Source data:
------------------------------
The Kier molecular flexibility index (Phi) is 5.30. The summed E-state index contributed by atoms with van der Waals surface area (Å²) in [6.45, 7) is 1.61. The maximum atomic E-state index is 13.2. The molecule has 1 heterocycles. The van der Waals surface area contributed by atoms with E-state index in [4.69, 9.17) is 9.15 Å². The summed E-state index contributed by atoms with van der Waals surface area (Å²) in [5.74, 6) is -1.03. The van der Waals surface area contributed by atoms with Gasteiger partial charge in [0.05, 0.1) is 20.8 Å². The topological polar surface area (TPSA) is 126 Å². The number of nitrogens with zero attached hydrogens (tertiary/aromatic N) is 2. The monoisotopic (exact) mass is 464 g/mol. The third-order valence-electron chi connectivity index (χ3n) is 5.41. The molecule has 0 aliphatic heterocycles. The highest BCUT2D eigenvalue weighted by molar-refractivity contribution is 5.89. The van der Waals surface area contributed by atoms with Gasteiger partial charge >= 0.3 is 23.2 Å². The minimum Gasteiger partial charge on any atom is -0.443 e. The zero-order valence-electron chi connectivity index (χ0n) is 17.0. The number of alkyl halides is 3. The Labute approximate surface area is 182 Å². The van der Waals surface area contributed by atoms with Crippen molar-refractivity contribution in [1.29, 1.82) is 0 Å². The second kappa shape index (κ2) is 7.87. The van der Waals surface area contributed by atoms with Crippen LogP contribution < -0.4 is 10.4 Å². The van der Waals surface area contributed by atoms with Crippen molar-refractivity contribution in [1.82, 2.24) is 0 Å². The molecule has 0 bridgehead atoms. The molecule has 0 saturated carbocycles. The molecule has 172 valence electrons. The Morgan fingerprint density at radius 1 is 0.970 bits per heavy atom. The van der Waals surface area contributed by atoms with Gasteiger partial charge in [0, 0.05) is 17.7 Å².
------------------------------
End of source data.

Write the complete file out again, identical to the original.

The Kier molecular flexibility index (Phi) is 5.30. The summed E-state index contributed by atoms with van der Waals surface area (Å²) in [6.45, 7) is 1.61. The maximum atomic E-state index is 13.2. The molecule has 1 heterocycles. The van der Waals surface area contributed by atoms with E-state index in [4.69, 9.17) is 9.15 Å². The summed E-state index contributed by atoms with van der Waals surface area (Å²) in [5.74, 6) is -1.03. The van der Waals surface area contributed by atoms with Gasteiger partial charge in [0.05, 0.1) is 20.8 Å². The topological polar surface area (TPSA) is 126 Å². The number of nitrogens with zero attached hydrogens (tertiary/aromatic N) is 2. The monoisotopic (exact) mass is 464 g/mol. The third-order valence-electron chi connectivity index (χ3n) is 5.41. The molecule has 0 aliphatic heterocycles. The highest BCUT2D eigenvalue weighted by molar-refractivity contribution is 5.89. The van der Waals surface area contributed by atoms with Gasteiger partial charge >= 0.3 is 23.2 Å². The minimum Gasteiger partial charge on any atom is -0.443 e. The zero-order valence-electron chi connectivity index (χ0n) is 17.0. The number of alkyl halides is 3. The Labute approximate surface area is 182 Å². The van der Waals surface area contributed by atoms with Crippen molar-refractivity contribution in [1.29, 1.82) is 0 Å². The second kappa shape index (κ2) is 7.87. The van der Waals surface area contributed by atoms with Crippen LogP contribution < -0.4 is 10.4 Å². The van der Waals surface area contributed by atoms with Crippen molar-refractivity contribution in [1.82, 2.24) is 0 Å². The molecule has 0 bridgehead atoms. The molecule has 0 saturated carbocycles. The molecule has 172 valence electrons. The Morgan fingerprint density at radius 1 is 0.970 bits per heavy atom. The van der Waals surface area contributed by atoms with Gasteiger partial charge in [0, 0.05) is 17.7 Å².